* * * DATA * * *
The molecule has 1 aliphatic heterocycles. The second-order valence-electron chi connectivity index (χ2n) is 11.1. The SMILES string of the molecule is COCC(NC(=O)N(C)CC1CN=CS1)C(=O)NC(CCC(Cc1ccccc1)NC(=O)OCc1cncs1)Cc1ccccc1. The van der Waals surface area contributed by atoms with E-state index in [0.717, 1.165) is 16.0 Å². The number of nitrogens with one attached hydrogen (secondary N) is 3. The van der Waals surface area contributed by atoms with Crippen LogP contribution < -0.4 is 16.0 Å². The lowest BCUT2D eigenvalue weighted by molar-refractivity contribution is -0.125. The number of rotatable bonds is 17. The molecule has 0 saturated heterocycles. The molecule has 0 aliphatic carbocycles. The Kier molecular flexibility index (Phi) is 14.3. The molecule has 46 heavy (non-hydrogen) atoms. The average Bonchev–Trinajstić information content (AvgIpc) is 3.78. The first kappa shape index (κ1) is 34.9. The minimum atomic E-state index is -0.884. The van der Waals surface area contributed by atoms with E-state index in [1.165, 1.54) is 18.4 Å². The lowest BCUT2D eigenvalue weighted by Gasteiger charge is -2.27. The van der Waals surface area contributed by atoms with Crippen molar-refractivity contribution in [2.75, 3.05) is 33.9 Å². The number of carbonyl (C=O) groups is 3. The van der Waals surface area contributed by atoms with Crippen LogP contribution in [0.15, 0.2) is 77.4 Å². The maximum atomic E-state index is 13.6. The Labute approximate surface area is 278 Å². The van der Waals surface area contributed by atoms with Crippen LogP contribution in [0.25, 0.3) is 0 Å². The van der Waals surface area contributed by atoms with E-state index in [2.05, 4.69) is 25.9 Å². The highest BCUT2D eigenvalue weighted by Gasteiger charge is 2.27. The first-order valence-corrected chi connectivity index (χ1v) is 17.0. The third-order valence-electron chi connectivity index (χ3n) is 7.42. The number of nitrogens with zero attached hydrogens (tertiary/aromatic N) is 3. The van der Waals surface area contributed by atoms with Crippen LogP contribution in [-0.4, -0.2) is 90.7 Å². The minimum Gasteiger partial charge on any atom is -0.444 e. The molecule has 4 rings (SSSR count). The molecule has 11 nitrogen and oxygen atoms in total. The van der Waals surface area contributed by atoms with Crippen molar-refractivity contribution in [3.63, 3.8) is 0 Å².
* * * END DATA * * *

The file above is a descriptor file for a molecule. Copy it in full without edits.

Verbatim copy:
The molecule has 1 aliphatic heterocycles. The second-order valence-electron chi connectivity index (χ2n) is 11.1. The SMILES string of the molecule is COCC(NC(=O)N(C)CC1CN=CS1)C(=O)NC(CCC(Cc1ccccc1)NC(=O)OCc1cncs1)Cc1ccccc1. The van der Waals surface area contributed by atoms with E-state index in [0.717, 1.165) is 16.0 Å². The number of nitrogens with one attached hydrogen (secondary N) is 3. The van der Waals surface area contributed by atoms with Crippen LogP contribution < -0.4 is 16.0 Å². The lowest BCUT2D eigenvalue weighted by molar-refractivity contribution is -0.125. The number of rotatable bonds is 17. The molecule has 0 saturated heterocycles. The molecule has 0 aliphatic carbocycles. The Kier molecular flexibility index (Phi) is 14.3. The molecule has 46 heavy (non-hydrogen) atoms. The average Bonchev–Trinajstić information content (AvgIpc) is 3.78. The first kappa shape index (κ1) is 34.9. The minimum atomic E-state index is -0.884. The van der Waals surface area contributed by atoms with E-state index in [1.165, 1.54) is 18.4 Å². The lowest BCUT2D eigenvalue weighted by Gasteiger charge is -2.27. The van der Waals surface area contributed by atoms with Crippen molar-refractivity contribution in [2.75, 3.05) is 33.9 Å². The number of carbonyl (C=O) groups is 3. The van der Waals surface area contributed by atoms with Crippen LogP contribution in [0.15, 0.2) is 77.4 Å². The maximum atomic E-state index is 13.6. The Labute approximate surface area is 278 Å². The van der Waals surface area contributed by atoms with Crippen LogP contribution in [0.25, 0.3) is 0 Å². The van der Waals surface area contributed by atoms with E-state index in [2.05, 4.69) is 25.9 Å². The highest BCUT2D eigenvalue weighted by Gasteiger charge is 2.27. The first-order valence-corrected chi connectivity index (χ1v) is 17.0. The third-order valence-electron chi connectivity index (χ3n) is 7.42. The number of nitrogens with zero attached hydrogens (tertiary/aromatic N) is 3. The van der Waals surface area contributed by atoms with Crippen LogP contribution in [-0.4, -0.2) is 90.7 Å². The minimum Gasteiger partial charge on any atom is -0.444 e. The molecule has 4 rings (SSSR count). The molecule has 11 nitrogen and oxygen atoms in total. The van der Waals surface area contributed by atoms with Crippen molar-refractivity contribution in [3.63, 3.8) is 0 Å².